Originally published on About.com on July 14, 2014
In a recent post, we reviewed what makes global capitalism distinct from previous versions of the economic system. The five key elements that make capitalism “global” are: 1. the fully globalized nature of the production and distribution of goods; 2. the flexible nature of a global pool of labor that corporations can choose from; 3. globalized circuits of accumulation and investment among wealthy corporations and individuals; 4. the existence of a global class of elite who set the agenda for production, trade, finance, and development; and, 5. a globalized form of governance, known as the transnational state, run by these elite via institutions like the WTO, World Bank, and IMF, among others.
Now, let’s do what sociologists do best, and take a critical look at the implications of these particular arrangements of capitalist relations of production. The following ten critiques are drawn from the work of sociologists William I. Robinson and Saskia Sassen, the research of urban scholar Mike Davis, and on the philosophy and writing of Indian physicist and activist, Vandana Shiva.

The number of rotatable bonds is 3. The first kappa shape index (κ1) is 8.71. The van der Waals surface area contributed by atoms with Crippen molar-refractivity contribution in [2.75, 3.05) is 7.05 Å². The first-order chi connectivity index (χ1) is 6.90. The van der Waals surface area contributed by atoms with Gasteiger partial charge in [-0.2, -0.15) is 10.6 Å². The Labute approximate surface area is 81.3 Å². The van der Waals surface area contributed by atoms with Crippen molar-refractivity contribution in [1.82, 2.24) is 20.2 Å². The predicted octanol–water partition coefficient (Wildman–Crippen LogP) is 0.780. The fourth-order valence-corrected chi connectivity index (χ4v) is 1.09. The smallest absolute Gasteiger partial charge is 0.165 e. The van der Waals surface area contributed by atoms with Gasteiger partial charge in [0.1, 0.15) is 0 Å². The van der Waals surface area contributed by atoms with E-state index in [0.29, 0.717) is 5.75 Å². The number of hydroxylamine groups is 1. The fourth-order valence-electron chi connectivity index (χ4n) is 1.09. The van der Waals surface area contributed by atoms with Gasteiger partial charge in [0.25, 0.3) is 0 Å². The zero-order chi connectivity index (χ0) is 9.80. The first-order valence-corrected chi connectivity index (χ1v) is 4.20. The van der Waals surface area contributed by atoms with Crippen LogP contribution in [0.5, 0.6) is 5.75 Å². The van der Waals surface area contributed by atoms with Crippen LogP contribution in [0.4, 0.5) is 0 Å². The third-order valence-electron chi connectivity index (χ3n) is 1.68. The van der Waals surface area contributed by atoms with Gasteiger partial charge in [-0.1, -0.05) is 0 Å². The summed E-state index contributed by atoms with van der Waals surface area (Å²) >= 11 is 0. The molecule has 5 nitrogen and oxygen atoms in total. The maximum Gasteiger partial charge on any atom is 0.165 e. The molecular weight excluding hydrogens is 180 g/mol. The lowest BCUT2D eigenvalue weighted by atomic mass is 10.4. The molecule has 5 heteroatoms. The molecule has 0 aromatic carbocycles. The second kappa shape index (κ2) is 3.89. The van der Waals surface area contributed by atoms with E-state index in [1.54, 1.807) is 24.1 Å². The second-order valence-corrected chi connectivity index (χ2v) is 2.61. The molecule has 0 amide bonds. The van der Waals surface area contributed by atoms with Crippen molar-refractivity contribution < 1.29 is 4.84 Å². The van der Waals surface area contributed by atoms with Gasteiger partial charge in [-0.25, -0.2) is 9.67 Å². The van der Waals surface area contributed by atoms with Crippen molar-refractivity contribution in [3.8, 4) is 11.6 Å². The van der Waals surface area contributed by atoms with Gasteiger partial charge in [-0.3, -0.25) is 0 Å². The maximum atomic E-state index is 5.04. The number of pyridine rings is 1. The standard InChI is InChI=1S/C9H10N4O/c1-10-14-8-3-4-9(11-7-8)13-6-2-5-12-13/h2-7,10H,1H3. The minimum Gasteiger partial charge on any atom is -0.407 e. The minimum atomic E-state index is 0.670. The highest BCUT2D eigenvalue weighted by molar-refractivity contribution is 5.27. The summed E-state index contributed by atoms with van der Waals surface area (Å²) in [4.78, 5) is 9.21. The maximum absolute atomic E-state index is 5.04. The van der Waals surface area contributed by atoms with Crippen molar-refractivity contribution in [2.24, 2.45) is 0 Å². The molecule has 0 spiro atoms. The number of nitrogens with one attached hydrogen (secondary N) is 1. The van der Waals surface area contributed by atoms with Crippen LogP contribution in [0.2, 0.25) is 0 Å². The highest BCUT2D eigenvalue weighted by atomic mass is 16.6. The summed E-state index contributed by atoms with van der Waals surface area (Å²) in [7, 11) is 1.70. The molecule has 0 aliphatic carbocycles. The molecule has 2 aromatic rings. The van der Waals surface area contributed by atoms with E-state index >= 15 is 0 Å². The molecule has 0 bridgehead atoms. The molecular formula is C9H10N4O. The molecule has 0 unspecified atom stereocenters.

1. Global capitalism is, to quote Robinson, “profoundly anti-democratic.” A tiny group of global elite decide the rules of the game, and control the vast majority of the world’s resources. In 2011, Swiss researchers found thatjust 147 of the world’s corporations and investment groups controlled 40 percent of corporate wealth, and just over 700 control nearly all of it (80 percent). This puts the vast majority of the world’s resources under control of a tiny fraction of the world’s population. Because political power follows economic power, democracy in the context of global capitalism is nothing but a dream.